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Creatives Series: 6 Questions with José Zayas

HipLatina director Jose

This is part of the Creatives Series, a set of interviews comprised of the same six questions posed to different members of the Latino community who have made their careers in the creative industry.

Puerto Rican-born director José Zayas is a graduate of Harvard and Carnegie Mellon. He’s held residencies at various theaters, like Repertorio Español, where I went over the weekend to see his direction of La tía Julia y el escribidor, adapted from Nobel prize-winning author Mario Vargas Llosa’s semi-autobiographical novel of the same title about a young writer who falls in love with his aunt.

Hip Latina: Will you tell me about your creative process?

José Zayas: The process is very instinctive. Everything depends on the project. As a director, what you’re doing is shaping the storytelling. I’m very responsive to what is occurring in the room. So, let’s say, with something like La tía Julia, where I originated the idea with Caridad [Svich, the playwright], we spend the first couple of months talking about the novel, talking about the story we’re trying to tell. Then Caridad would go off, create a text, or create a template for it, and then I would start rehearsing with the actors—and the actors were company actors, so I know all of them. It feels like I’m working with family ultimately. And then we sort of create the text together—we problem-solve, we shape the text for that particular space. This space is very small, very intimate, there are no wings, so we’re sometimes telling enormous stories with the understanding of how we’re shaping the space and how we’re using it.

On a larger scale, what I do is immerse myself in the material that I’m about to embark on. I do a lot of research—musical research in particular. It might not be music that I use, it might not be images that I use, but it’s just sort of to spark things that might be interesting.

HL: What are you most afraid of when doing your job?

JZ: When you start out, I think you’re always afraid of not having an answer. As you get older, you sometimes get afraid of actually having too many answers. So I think the better you get at it, the more responsive you become. I’ve directed over 100 plays at this point, so there’s so many permutations and so many issues that I’ve dealt with that there are very few surprises. So I will say: I don’t want to have too many answers, and I want to make sure that I’m always surprising myself as I’m working, because it can get very technical otherwise, dull.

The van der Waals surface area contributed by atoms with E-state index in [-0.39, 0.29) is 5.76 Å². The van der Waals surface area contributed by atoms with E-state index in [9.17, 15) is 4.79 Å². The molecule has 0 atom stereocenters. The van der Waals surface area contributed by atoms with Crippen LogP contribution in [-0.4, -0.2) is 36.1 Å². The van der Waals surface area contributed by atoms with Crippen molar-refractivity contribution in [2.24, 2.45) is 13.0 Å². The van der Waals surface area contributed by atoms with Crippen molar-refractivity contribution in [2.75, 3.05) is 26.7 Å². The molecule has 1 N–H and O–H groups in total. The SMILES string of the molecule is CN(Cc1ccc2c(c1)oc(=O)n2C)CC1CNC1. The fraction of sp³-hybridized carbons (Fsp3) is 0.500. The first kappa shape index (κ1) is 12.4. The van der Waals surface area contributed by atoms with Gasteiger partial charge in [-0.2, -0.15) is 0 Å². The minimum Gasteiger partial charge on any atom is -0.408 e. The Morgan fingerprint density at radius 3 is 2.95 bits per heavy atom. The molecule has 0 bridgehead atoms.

HL: What project are you working on right now, and what excites you most about it?

JZ: I’m working on two projects coming up. Chronicle of a Death Foretold, which is an adaptation that we’ve done at Repertorio Español. We’re going to do it at Gala Theatre in D.C. I’m going to take a very different approach to it. It’s adapted by the Colombian director Jorge Alí Triana, so I’m using a director’s pre-adaptation, and it’s challenging to be able to find my own way into it. But I’m excited by the scope of it, the scale of it, the fact that I’m working on a Márquez novel that’s so well known, that time is fluid. Magic realism on stage is really challenging and I want to be able to be honest to the vision of both the adapter and the novelist.

I’m also working on a new adaptation of another novel. I’ve been doing a lot of novels of late—I love novels because trying to adapt them is a really interesting puzzle. Caridad Svich and I are working on a novel in Costa Rica called The Island of Lonely Men, or La isla de los hombres solos, which is one of the most famous Costa Rican novels, like the novel in high school that every Costa Rican kid reads. That’s going up in September of next year. We have the author’s involvement, and we’re going to visit—basically it’s the equivalent of Rikers Island. Terrifying but really exciting.

HL: Whose work do you admire?

JZ: The novelists that I’ve worked with—Isabel Allende, I adore, Julia Alvarez, Mario Vargas Llosa. Of the people I haven’t adapted that I’m desperate to adapt: Roberto Bolaño, who’s one of my favorites. Obviously my collaborator Caridad Svich; I think she’s so remarkable and I love her poetry and what she does with text. For directors, I’d say I love the work of Robert Lepage in theater. I find him really inspirational, just because he’s sort of thinking outside the box and thinking outside of narrative. The resources that he gets make it very exciting. And in cinema, oh gosh. I just saw the film Eisenstein in Guanajuato, so I’m thinking of Peter Greenaway a lot. So, you know, my tastes are very varied and it depends on usually where I’m at.

HL: Do you have a fantasy project?

JZ: Well right now it’s working on a Bolaño novel. The Savage Detectives, an adaptation of that novel. I would love to do that.

HL: How has being a part of the Latino community played into your work?

JZ: I’m basically creating work that connects us to language, Spanish heritage, different cultures. I’m very lucky that, in New York, I can direct the plays of many different Spanish-speaking countries. So I can do a play from Chile and Spain and Guatemala and Costa Rica. The work in English is different insofar as the community interests, the people who you’re talking to, are different. So if I’m working at The Public Theater on a play in English, usually that play is specifically for an English-speaking, not-Latino audience. So it’s a way for me to communicate with that audience and to create a different cultural dialogue. Being in New York, and being a Latino director that speaks both languages fluently, I think, allows me to do that in a way that is pretty unique.

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